Scattered throughout Pisgah National Forest are small cemeteries. Some have unmarked graves or simple rocks, the names of those lying there long forgotten. In the summer months, they lie hidden from sight, obscured by grasses and saplings. While most of the cemeteries are unmarked, there is one cemetery that is well known. The McCall family history is legend in Transylvania County. They were among the earliest settlers to live here and their family cemetery lies deep within Pisgah National Forest.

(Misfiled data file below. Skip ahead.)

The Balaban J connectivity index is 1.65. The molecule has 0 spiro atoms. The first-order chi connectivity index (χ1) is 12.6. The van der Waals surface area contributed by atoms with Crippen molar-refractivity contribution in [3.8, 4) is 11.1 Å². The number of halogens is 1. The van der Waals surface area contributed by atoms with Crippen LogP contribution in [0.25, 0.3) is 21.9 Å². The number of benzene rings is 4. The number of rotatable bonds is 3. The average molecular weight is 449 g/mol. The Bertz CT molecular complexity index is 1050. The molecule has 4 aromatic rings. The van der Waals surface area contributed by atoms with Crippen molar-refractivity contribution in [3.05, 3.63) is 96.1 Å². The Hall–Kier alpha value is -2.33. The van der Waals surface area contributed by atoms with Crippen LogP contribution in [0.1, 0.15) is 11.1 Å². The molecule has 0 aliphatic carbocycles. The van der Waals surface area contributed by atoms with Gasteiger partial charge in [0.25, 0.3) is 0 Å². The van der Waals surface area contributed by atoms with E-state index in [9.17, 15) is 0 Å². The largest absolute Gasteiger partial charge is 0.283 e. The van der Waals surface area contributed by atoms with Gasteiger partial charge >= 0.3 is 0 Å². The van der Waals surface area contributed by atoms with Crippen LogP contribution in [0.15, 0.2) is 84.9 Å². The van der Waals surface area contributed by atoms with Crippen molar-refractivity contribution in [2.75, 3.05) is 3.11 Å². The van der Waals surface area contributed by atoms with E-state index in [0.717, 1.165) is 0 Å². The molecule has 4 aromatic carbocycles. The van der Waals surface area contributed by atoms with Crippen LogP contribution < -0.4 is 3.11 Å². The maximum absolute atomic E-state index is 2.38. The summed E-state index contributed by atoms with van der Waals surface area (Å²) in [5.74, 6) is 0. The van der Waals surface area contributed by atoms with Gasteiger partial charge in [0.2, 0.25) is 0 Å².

It is difficult to determine the exact size of the cemetery, since many graves are marked by simple stones, or not marked at all. The writing on most headstones washed away many years ago.
The barely visible date on this larger stone is 1873.
Rachel McCall died in 1881. What an incredibly difficult life she must have led in this isolated rugged area.
Whenever I am out in these mountains, I wonder about the lives of these hardy individuals. Nothing brings them closer to mind that to stand in the cemeteries that are their final resting places. I try to imagine their lives and honor their deaths.
Only when you drink from the river of silence shall you indeed sing.
And when you have reached the mountain top, then you shall begin to climb.
And when the earth shall claim your limbs, then shall you truly dance.